3. Extract

For any TRNG to be worthy of the name, it must satisfy the most important aspect of TRNG design, namely that entropy generated > length output:-

$$ \text{Device} = \left \{ \begin{array}{ccc} \text{TRNG} & \text{if} & H_{in} > H_{out} \\ \text{PRNG} & \text{if} & H_{in} < H_{out} \\ \end{array} \right. $$

which illustrates the humongous danger of using whitening algorithms in TRNGs. With a bit of AES fudging, any entropy source can produce output entropy at almost infinite rates. For instance, the Intel on-chip TRNG (RDRAND) allegedly produces nearly 2 Gb/s. Clearly Rubbish & balderdash.

Thus more formally:-

$$ H_{out} \ngtr H_{in} $$

So post extraction, a weakly random source emerges with much better randomness, and a bias away from perfection bounded by the Leftover Hash Lemma:-

$$ \epsilon = 2^{-(sn-k)/2} $$

where we have $n$ = input bits at $s$ bits/bit of raw entropy from the source, $k$ is the number of output bits from the extractor (and ideally $\ll sn$). $\epsilon$ is the bias away from a perfectly uniform $k$ bit length string, i.e. $H(k) = 1 - \epsilon$ bits/bit. NIST accepts that $\epsilon < 2^{-64}$ for cryptographic applications. But $\epsilon$ can easily be made much smaller. The value $\epsilon$ can therefore be seen as a measure for the quality of the random bits output by the extractor. We recommend a world beating $\epsilon = 2^{-128}$ in conjunction with SHA-512.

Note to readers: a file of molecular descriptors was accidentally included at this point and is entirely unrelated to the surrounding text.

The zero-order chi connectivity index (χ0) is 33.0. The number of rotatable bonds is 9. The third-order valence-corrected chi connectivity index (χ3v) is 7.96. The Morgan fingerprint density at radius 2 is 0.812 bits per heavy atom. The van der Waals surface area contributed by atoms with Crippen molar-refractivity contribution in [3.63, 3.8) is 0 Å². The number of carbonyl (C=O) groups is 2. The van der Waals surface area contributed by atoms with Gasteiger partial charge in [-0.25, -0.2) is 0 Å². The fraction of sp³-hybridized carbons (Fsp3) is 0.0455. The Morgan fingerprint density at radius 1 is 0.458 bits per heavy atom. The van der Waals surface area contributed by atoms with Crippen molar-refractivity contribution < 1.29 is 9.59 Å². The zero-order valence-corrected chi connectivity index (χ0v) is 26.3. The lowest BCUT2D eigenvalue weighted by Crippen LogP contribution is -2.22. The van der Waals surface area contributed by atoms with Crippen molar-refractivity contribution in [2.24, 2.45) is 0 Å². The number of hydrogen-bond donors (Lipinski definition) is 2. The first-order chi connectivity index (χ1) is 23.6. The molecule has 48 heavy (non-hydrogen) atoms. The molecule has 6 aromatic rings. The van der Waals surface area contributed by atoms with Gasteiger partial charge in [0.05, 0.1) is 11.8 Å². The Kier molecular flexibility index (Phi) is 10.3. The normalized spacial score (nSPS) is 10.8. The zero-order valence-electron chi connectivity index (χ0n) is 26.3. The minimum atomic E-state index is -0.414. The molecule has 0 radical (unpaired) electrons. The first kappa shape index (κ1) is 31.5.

Rearranging the above bias equation, we arrive at:-

Using the third golden formula, the following charts show the relative input length for a bias of your choosing (remember $2^{-128}$), and the efficiencies. By efficiency, we mean the degree of entropy preservation across the randomness extractor algorithm. Notice for example, that you can achieve >65% efficiency if you use SHA-512 ($k=512$) with an input ($n$) of 768 bits worth of entropy if $s=1$ bit/bit.

We have considered SHA-512, SHA-256, MD5/AES and CRC32 extraction algorithms. CRC32 might sound weird, but it’s used in some retail USB TRNGs as a whitening algorithm. We have not included von Neumann extraction as we are unaware of any literature that provides a direct linkage between the input entropy/autocorrelation and final output bias, $\epsilon$.

Relationship between output bias and input length post randomness extraction.

Relationship between output bias ($ \epsilon$) and input length ($n$) post randomness extraction.

And the above input sizes ($n$) in tabular form:-

$ \epsilon$ $ \epsilon$ (decimal) SHA-512 SHA-256 MD5/AES CRC32
$2^{-6.45}$ $0.0114$ 525 269 141 45
$2^{-64}$ $5.42 \times10^{-20}$ 640 384 256* 160
$2^{-100}$ $7.89 \times10^{-31}$ 712 456 328 232
$2^{-128}$ $2.94 \times10^{-39}$ 768 512 384 288
Successful test of 10 MB of Mersenne Twister output.

Relationship between output bias ($ \epsilon$) and extractor algorithm efficiency.

The take away is that the wider the block size, the more efficient is the extractor. Therefore always aim to use SHA-512 if extracting on a PC.